Speaker: Tony Yang, doctoral candidate, Princeton University, and Summer Research Associate in the NCA Group, CCN
Title: A Generalized Framework for Unsupervised Feature Learning with Hebbian and Anti-Hebbian Plasticity
Abstract: Neural networks with Hebbian excitation and anti-Hebbian inhibition form an interesting class of biologically plausible unsupervised learning algorithms. Such networks can be interpreted as online gradient descent-ascent algorithms for solving min-max problems that are dual to unsupervised learning principles formulated with no explicit reference to neural networks. In this talk, I will introduce our generalized formulation, correlation game, which contains the similarity matching principles, independent component analysis, and canonical correlation analysis (CCA) as special cases.
In this framework, the feedforward synapses amplify correlations between presynaptic and postsynaptic neural activity, while lateral synapses diminish correlations among neurons. The synaptic weights are Legendre dual variables of input-output and output-output correlations. With this framework, we show the strong duality when the lateral connection matrix is positive deﬁnite, a condition that prohibits multistability of neural activity dynamics. Furthermore, the neural network algorithm typically converges when inhibitory plasticity is faster than excitatory plasticity, which can also be intuitively understood using the min-max problem's structure.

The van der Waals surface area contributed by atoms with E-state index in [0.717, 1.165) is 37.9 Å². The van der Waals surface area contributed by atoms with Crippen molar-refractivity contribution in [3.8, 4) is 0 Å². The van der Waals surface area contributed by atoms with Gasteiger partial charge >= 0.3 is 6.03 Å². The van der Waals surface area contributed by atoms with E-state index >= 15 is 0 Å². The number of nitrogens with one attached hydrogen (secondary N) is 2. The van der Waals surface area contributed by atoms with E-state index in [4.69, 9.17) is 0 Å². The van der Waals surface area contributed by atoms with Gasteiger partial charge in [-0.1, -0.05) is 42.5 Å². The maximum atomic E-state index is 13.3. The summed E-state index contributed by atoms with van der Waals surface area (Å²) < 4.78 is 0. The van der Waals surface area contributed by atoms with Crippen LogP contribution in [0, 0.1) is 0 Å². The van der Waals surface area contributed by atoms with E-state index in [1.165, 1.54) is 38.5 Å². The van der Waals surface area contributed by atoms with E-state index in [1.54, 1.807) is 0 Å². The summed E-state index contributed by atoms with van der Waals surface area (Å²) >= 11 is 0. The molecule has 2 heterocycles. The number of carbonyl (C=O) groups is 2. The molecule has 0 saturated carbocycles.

I will also introduce a PyTorch-based package that can automatically derive bio-plausible neural network algorithms from objective functions and perform online or offline learning with GPU acceleration. We obtained a neural network algorithm with disynaptic inhibition and synaptic competition from this generalized framework, and applied it to vision and language domains. Experiments show that our networks can learn meaningful image features with controllable sparsity and are comparable to popular generative models such as latent Dirichlet allocation (LDA) on topic models.